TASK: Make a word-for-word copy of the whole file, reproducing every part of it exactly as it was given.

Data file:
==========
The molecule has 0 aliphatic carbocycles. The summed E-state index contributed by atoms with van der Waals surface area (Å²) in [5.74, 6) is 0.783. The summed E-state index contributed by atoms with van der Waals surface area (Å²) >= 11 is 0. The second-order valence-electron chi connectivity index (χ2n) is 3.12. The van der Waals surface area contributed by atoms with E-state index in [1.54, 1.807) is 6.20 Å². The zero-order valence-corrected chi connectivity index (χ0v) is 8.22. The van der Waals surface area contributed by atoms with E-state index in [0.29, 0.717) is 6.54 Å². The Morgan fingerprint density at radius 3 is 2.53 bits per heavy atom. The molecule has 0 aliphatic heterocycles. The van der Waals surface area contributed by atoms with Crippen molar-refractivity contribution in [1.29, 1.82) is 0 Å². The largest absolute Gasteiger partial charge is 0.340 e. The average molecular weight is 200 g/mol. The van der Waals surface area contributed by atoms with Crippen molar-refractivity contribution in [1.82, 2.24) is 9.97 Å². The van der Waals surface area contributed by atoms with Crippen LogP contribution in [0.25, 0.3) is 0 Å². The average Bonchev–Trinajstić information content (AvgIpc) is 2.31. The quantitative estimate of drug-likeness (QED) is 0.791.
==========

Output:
The molecule has 0 aliphatic carbocycles. The summed E-state index contributed by atoms with van der Waals surface area (Å²) in [5.74, 6) is 0.783. The summed E-state index contributed by atoms with van der Waals surface area (Å²) >= 11 is 0. The second-order valence-electron chi connectivity index (χ2n) is 3.12. The van der Waals surface area contributed by atoms with E-state index in [1.54, 1.807) is 6.20 Å². The zero-order valence-corrected chi connectivity index (χ0v) is 8.22. The van der Waals surface area contributed by atoms with E-state index in [0.29, 0.717) is 6.54 Å². The Morgan fingerprint density at radius 3 is 2.53 bits per heavy atom. The molecule has 0 aliphatic heterocycles. The van der Waals surface area contributed by atoms with Crippen molar-refractivity contribution in [1.29, 1.82) is 0 Å². The largest absolute Gasteiger partial charge is 0.340 e. The average molecular weight is 200 g/mol. The van der Waals surface area contributed by atoms with Crippen molar-refractivity contribution in [1.82, 2.24) is 9.97 Å². The van der Waals surface area contributed by atoms with Crippen LogP contribution in [0.25, 0.3) is 0 Å². The average Bonchev–Trinajstić information content (AvgIpc) is 2.31. The quantitative estimate of drug-likeness (QED) is 0.791.